Is photovoltaic technology worth the trouble?

Given the 2012 ITC ruling against China for its massive government support of its photovoltaic manufacturers, no clear consensus has emerged as to the effect this will have on our solar industry at large. However, it’s certain the continuing drama will tittilate policy hacks for a long time to come while distracting us from our overall energy strategy.

Let’s take stock of where we are now with photovoltaic technology. With smart-phone elegance and as a plug-in replacement for coal, photovoltaic panels have game in the popular mindset. In the United States, solar energy equates with photovoltaic technology despite other parts of the world having quietly embraced solar thermal solutions and energy conservation as more cost-effective. What’s up with this?

Photovoltaic efficiency is limited by physics to around 25% for single-junction materials (everything on the consumer market) and 50% for multi-junction materials (concentrating photovoltaics) with a reduction of approximately 1/3 of the efficiency after adding AC converters and wiring. Currently, 13% system efficiency is considered acceptable in consumer systems. That 13% is when the sun is facing the solar panels directly on a clear day, so in real world terms, solar yield is in the low single digit range. These incidentals are usually lost in policy discussions.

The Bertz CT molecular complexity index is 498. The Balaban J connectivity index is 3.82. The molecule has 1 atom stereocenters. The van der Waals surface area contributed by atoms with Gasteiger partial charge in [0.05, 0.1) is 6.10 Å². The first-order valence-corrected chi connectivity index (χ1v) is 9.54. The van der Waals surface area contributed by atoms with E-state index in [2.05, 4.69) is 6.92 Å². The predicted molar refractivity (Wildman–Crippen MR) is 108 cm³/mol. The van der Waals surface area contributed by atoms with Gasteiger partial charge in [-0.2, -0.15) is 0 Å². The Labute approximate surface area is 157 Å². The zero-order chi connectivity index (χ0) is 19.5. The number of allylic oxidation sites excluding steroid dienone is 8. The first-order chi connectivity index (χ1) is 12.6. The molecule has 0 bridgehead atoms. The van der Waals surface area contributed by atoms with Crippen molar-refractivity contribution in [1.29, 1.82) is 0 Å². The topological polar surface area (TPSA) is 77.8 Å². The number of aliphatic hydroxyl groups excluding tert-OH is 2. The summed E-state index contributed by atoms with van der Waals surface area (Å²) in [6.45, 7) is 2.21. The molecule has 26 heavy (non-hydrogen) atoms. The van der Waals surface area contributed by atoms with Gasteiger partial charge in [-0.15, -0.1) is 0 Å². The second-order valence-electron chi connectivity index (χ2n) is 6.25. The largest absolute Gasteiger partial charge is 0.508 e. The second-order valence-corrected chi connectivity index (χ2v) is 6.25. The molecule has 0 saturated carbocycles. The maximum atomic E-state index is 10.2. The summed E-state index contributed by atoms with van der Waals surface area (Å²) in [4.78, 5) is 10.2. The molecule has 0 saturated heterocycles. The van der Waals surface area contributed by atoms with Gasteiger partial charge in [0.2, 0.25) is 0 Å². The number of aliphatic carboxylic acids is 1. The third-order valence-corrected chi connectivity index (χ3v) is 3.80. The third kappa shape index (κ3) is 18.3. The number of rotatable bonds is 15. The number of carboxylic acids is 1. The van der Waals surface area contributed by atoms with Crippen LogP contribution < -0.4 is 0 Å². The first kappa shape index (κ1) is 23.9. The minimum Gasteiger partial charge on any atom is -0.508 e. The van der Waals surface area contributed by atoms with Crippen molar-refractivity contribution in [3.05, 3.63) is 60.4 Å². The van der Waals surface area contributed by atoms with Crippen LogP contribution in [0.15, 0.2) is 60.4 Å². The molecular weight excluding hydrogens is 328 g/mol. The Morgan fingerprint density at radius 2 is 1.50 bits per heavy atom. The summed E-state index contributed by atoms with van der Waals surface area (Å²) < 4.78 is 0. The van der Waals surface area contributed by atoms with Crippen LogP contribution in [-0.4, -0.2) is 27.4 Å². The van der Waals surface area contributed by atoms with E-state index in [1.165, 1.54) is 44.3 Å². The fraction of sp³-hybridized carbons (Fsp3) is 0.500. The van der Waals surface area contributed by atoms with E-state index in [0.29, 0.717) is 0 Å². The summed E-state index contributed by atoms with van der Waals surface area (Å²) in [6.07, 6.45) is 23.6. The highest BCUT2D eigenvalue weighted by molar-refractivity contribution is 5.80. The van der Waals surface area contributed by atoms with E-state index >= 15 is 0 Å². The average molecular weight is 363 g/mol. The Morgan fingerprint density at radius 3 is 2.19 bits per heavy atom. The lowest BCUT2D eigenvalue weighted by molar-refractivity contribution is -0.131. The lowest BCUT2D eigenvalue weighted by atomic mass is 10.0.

In earlier days, energy policy was a grass-roots movement. Self-sufficiency geeks cobbled their own solutions and had fun doing it while lowering the energy bill. A ton of literature was produced in the ’70s and ’80s detailing these home-brewed energy strategies, many of which work and make perfect sense. Very few of these solutions resulted in consumer products, however, which limited their mainstream acceptance. This situation could change if we again focused our resources on frugal innovation.

Since Bell Labs invented the photovoltaic chip in the 1960s, can you think of a single renewable energy solution from Big Science that has gone mainstream? While we are waiting to be saved by monolithic plug-in solutions to our energy needs, we could embark on a national campaign to reduce energy consumption and encourage innovation at the grass-roots level.

So, we’ll continue following the fate of our beloved solar photovoltaics, but that shouldn’t stop us from reshaping our overall energy future.





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